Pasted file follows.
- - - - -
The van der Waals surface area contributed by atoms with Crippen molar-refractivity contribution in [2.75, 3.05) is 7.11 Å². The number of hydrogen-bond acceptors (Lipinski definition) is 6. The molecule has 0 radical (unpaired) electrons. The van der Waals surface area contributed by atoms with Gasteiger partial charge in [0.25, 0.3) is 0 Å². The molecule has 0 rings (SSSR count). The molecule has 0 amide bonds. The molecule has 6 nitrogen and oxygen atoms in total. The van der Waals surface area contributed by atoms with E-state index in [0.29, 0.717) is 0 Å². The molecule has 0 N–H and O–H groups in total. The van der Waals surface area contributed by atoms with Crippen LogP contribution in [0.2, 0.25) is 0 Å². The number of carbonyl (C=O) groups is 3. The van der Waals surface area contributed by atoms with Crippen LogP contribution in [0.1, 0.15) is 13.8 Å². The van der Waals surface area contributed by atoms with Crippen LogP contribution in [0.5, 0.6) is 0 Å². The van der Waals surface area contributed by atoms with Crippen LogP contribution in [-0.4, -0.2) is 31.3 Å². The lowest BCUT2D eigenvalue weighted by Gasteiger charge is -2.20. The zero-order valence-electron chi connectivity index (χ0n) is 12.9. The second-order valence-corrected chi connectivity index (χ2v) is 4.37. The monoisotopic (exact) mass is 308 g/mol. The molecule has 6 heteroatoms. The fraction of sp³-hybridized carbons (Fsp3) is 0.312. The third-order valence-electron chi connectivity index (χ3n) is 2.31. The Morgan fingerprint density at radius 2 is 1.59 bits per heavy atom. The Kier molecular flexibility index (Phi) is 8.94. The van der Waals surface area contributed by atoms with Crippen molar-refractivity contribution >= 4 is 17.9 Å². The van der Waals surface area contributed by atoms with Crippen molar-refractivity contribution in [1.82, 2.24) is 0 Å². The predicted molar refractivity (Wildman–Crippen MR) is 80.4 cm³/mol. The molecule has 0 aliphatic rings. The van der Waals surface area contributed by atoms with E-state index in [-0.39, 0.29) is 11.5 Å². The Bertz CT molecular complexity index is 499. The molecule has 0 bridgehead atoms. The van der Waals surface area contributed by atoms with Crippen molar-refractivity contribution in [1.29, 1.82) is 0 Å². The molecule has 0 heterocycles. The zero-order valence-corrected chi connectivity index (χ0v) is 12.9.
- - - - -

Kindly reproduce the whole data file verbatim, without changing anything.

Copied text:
The van der Waals surface area contributed by atoms with Crippen molar-refractivity contribution in [2.75, 3.05) is 7.11 Å². The number of hydrogen-bond acceptors (Lipinski definition) is 6. The molecule has 0 radical (unpaired) electrons. The van der Waals surface area contributed by atoms with Gasteiger partial charge in [0.25, 0.3) is 0 Å². The molecule has 0 rings (SSSR count). The molecule has 0 amide bonds. The molecule has 6 nitrogen and oxygen atoms in total. The van der Waals surface area contributed by atoms with E-state index in [0.29, 0.717) is 0 Å². The molecule has 0 N–H and O–H groups in total. The van der Waals surface area contributed by atoms with Crippen LogP contribution in [0.2, 0.25) is 0 Å². The number of carbonyl (C=O) groups is 3. The van der Waals surface area contributed by atoms with Crippen LogP contribution in [0.1, 0.15) is 13.8 Å². The van der Waals surface area contributed by atoms with Crippen LogP contribution in [0.5, 0.6) is 0 Å². The van der Waals surface area contributed by atoms with Crippen LogP contribution in [-0.4, -0.2) is 31.3 Å². The lowest BCUT2D eigenvalue weighted by Gasteiger charge is -2.20. The zero-order valence-electron chi connectivity index (χ0n) is 12.9. The second-order valence-corrected chi connectivity index (χ2v) is 4.37. The monoisotopic (exact) mass is 308 g/mol. The molecule has 6 heteroatoms. The fraction of sp³-hybridized carbons (Fsp3) is 0.312. The third-order valence-electron chi connectivity index (χ3n) is 2.31. The Morgan fingerprint density at radius 2 is 1.59 bits per heavy atom. The Kier molecular flexibility index (Phi) is 8.94. The van der Waals surface area contributed by atoms with Crippen molar-refractivity contribution >= 4 is 17.9 Å². The van der Waals surface area contributed by atoms with Crippen molar-refractivity contribution in [1.82, 2.24) is 0 Å². The predicted molar refractivity (Wildman–Crippen MR) is 80.4 cm³/mol. The molecule has 0 aliphatic rings. The van der Waals surface area contributed by atoms with E-state index in [-0.39, 0.29) is 11.5 Å². The Bertz CT molecular complexity index is 499. The molecule has 0 bridgehead atoms. The van der Waals surface area contributed by atoms with Crippen molar-refractivity contribution in [1.29, 1.82) is 0 Å². The molecule has 0 heterocycles. The zero-order valence-corrected chi connectivity index (χ0v) is 12.9.